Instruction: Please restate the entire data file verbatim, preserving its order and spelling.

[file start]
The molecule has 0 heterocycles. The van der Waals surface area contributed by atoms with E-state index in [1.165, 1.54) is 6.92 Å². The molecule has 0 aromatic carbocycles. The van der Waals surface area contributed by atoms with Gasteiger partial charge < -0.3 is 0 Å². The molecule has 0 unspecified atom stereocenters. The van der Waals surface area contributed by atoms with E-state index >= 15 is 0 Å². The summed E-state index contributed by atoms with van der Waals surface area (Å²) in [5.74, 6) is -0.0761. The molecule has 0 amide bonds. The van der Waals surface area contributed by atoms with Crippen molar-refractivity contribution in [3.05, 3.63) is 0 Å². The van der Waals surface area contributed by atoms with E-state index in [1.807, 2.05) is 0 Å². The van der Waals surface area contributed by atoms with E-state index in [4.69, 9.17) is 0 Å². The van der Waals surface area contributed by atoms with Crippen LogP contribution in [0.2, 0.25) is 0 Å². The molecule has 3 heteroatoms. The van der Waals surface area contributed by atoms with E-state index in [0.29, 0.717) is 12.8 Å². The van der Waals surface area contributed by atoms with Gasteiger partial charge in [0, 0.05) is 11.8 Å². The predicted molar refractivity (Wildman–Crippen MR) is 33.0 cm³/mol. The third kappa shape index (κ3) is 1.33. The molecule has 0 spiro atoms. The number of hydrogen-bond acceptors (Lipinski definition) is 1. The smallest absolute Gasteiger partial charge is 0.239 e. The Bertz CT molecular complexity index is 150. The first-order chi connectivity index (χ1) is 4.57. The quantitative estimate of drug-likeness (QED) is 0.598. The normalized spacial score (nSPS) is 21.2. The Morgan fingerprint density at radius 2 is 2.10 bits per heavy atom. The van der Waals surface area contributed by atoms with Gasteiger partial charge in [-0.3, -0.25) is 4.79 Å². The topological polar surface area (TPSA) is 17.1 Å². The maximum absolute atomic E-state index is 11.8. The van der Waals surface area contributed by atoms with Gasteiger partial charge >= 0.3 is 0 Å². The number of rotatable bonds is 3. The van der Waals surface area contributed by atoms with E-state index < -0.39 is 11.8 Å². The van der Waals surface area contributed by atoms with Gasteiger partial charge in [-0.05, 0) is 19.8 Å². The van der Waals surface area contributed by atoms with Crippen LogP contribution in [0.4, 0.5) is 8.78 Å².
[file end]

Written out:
The molecule has 0 heterocycles. The van der Waals surface area contributed by atoms with E-state index in [1.165, 1.54) is 6.92 Å². The molecule has 0 aromatic carbocycles. The van der Waals surface area contributed by atoms with Gasteiger partial charge < -0.3 is 0 Å². The molecule has 0 unspecified atom stereocenters. The van der Waals surface area contributed by atoms with E-state index >= 15 is 0 Å². The summed E-state index contributed by atoms with van der Waals surface area (Å²) in [5.74, 6) is -0.0761. The molecule has 0 amide bonds. The van der Waals surface area contributed by atoms with Crippen molar-refractivity contribution in [3.05, 3.63) is 0 Å². The van der Waals surface area contributed by atoms with E-state index in [1.807, 2.05) is 0 Å². The van der Waals surface area contributed by atoms with E-state index in [4.69, 9.17) is 0 Å². The van der Waals surface area contributed by atoms with Crippen LogP contribution in [0.2, 0.25) is 0 Å². The molecule has 3 heteroatoms. The van der Waals surface area contributed by atoms with E-state index in [0.29, 0.717) is 12.8 Å². The van der Waals surface area contributed by atoms with Gasteiger partial charge in [0, 0.05) is 11.8 Å². The predicted molar refractivity (Wildman–Crippen MR) is 33.0 cm³/mol. The third kappa shape index (κ3) is 1.33. The molecule has 0 spiro atoms. The number of hydrogen-bond acceptors (Lipinski definition) is 1. The smallest absolute Gasteiger partial charge is 0.239 e. The Bertz CT molecular complexity index is 150. The first-order chi connectivity index (χ1) is 4.57. The quantitative estimate of drug-likeness (QED) is 0.598. The normalized spacial score (nSPS) is 21.2. The Morgan fingerprint density at radius 2 is 2.10 bits per heavy atom. The van der Waals surface area contributed by atoms with Gasteiger partial charge in [-0.3, -0.25) is 4.79 Å². The topological polar surface area (TPSA) is 17.1 Å². The maximum absolute atomic E-state index is 11.8. The van der Waals surface area contributed by atoms with Gasteiger partial charge >= 0.3 is 0 Å². The number of rotatable bonds is 3. The van der Waals surface area contributed by atoms with E-state index < -0.39 is 11.8 Å². The van der Waals surface area contributed by atoms with Gasteiger partial charge in [-0.05, 0) is 19.8 Å². The van der Waals surface area contributed by atoms with Crippen LogP contribution in [0.4, 0.5) is 8.78 Å².